Not surprisingly, we don’t often see custom Vincents: They’re rare, and they sell for a fortune at auction. So when we heard that Keino Sasaki was working on one in his Brooklyn workshop, our ears pricked up.
Keino suspects that the rear frame and swingarm are from a 1948 bike, and the front end is from somewhere between 1951 and 1953. The engine is dated 1949, making it a ‘transitional’—a late Series B, or early Series C.
“I wanted to keep the integrity of the original chassis,” Keino tells us. “So it was a bit of a challenge to work around that limitation. Even though bike looks custom, it can be converted back to the original styling.
“Nothing was chopped off. Well, apart from the electric starter, which required a little machining!”
The rest of the motor has been lightened and weight-matched, and the transmission—which turned out to be damaged—has been strengthened and modified to suit a Bob Newby Racing multi-plate clutch and belt drive.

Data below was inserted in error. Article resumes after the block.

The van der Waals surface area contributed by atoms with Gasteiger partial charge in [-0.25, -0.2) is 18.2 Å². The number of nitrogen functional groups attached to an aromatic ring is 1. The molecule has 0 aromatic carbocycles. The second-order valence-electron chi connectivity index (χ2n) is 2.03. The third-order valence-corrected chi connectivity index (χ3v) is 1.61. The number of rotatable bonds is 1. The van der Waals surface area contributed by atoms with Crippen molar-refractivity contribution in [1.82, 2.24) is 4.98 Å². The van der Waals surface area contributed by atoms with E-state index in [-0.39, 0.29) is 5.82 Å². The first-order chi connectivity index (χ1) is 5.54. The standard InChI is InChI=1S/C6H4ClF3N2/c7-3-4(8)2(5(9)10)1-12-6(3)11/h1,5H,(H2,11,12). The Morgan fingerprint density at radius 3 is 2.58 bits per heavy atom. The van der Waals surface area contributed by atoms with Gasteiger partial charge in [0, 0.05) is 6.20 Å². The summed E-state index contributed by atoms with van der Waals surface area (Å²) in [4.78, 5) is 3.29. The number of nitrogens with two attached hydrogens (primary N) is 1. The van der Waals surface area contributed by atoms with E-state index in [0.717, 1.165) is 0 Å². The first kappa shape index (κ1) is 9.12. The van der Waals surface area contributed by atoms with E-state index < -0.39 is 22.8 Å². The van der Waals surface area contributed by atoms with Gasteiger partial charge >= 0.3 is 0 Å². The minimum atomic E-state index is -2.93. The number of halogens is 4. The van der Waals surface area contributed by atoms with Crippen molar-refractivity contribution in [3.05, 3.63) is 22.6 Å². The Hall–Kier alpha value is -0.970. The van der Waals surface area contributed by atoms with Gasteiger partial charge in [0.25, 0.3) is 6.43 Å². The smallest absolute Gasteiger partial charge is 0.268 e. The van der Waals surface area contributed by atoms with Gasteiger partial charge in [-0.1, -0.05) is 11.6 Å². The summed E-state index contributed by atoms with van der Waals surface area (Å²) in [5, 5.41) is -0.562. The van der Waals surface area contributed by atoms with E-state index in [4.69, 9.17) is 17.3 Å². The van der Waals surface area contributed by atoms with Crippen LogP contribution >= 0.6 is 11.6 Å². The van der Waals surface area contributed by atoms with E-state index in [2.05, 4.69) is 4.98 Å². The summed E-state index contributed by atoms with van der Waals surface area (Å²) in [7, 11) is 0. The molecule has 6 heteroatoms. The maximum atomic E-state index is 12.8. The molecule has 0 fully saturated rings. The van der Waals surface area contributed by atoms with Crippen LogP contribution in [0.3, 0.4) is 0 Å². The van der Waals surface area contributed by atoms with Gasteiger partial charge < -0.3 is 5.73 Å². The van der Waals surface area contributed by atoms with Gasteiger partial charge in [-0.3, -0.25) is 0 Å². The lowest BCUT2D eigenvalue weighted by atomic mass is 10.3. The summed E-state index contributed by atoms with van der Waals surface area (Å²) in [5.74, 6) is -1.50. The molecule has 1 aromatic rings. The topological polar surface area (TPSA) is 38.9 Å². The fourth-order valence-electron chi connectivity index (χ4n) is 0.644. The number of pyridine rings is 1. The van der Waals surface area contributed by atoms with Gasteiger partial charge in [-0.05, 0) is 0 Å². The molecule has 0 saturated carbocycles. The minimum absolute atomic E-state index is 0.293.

Then it was time for custom sheet metal and fabrication work. “The owner wanted to have creative input on how the bike looked. His company, the whiskey distillery Widow Jane, is just a few blocks from my shop,” says Keino.
After a lot of sketches, reference images and discussion, fabrication started. There’s a new tank and subframe, and the rear cowl now hides many of the electrical components.
An immaculate Series C Rapide sells for just over $100,000 these days. It’s hard to put a price on this bike, but it’s a one-off that will never be replicated.